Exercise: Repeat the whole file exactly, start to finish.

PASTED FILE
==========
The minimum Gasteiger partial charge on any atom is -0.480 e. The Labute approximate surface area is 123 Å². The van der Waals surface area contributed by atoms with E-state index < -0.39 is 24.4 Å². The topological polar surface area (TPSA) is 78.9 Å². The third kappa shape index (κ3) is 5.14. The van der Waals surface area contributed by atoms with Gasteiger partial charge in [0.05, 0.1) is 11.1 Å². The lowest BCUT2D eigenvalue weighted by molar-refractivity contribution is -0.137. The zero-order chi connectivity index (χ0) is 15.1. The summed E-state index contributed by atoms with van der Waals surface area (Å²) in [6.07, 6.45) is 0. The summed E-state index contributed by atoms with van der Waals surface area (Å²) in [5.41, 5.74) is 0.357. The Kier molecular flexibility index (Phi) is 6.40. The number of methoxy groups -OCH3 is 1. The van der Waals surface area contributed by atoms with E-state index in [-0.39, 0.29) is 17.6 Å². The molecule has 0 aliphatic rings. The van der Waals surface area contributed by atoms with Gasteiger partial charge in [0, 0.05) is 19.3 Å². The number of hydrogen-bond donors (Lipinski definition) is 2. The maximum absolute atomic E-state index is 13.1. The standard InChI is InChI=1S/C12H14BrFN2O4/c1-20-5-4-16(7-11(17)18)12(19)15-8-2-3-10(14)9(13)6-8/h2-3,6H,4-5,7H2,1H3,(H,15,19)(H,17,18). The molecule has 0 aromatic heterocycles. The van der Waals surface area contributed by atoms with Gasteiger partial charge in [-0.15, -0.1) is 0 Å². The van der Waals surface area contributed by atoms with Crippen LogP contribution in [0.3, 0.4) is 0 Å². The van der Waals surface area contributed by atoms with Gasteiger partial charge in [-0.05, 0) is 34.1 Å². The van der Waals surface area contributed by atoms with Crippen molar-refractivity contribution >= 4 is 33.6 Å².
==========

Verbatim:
The minimum Gasteiger partial charge on any atom is -0.480 e. The Labute approximate surface area is 123 Å². The van der Waals surface area contributed by atoms with E-state index < -0.39 is 24.4 Å². The topological polar surface area (TPSA) is 78.9 Å². The third kappa shape index (κ3) is 5.14. The van der Waals surface area contributed by atoms with Gasteiger partial charge in [0.05, 0.1) is 11.1 Å². The lowest BCUT2D eigenvalue weighted by molar-refractivity contribution is -0.137. The zero-order chi connectivity index (χ0) is 15.1. The summed E-state index contributed by atoms with van der Waals surface area (Å²) in [6.07, 6.45) is 0. The summed E-state index contributed by atoms with van der Waals surface area (Å²) in [5.41, 5.74) is 0.357. The Kier molecular flexibility index (Phi) is 6.40. The number of methoxy groups -OCH3 is 1. The van der Waals surface area contributed by atoms with E-state index in [-0.39, 0.29) is 17.6 Å². The molecule has 0 aliphatic rings. The van der Waals surface area contributed by atoms with Gasteiger partial charge in [0, 0.05) is 19.3 Å². The number of hydrogen-bond donors (Lipinski definition) is 2. The maximum absolute atomic E-state index is 13.1. The standard InChI is InChI=1S/C12H14BrFN2O4/c1-20-5-4-16(7-11(17)18)12(19)15-8-2-3-10(14)9(13)6-8/h2-3,6H,4-5,7H2,1H3,(H,15,19)(H,17,18). The molecule has 0 aromatic heterocycles. The van der Waals surface area contributed by atoms with Gasteiger partial charge in [-0.15, -0.1) is 0 Å². The van der Waals surface area contributed by atoms with Crippen LogP contribution in [0.3, 0.4) is 0 Å². The van der Waals surface area contributed by atoms with Gasteiger partial charge in [-0.05, 0) is 34.1 Å². The van der Waals surface area contributed by atoms with Crippen molar-refractivity contribution >= 4 is 33.6 Å².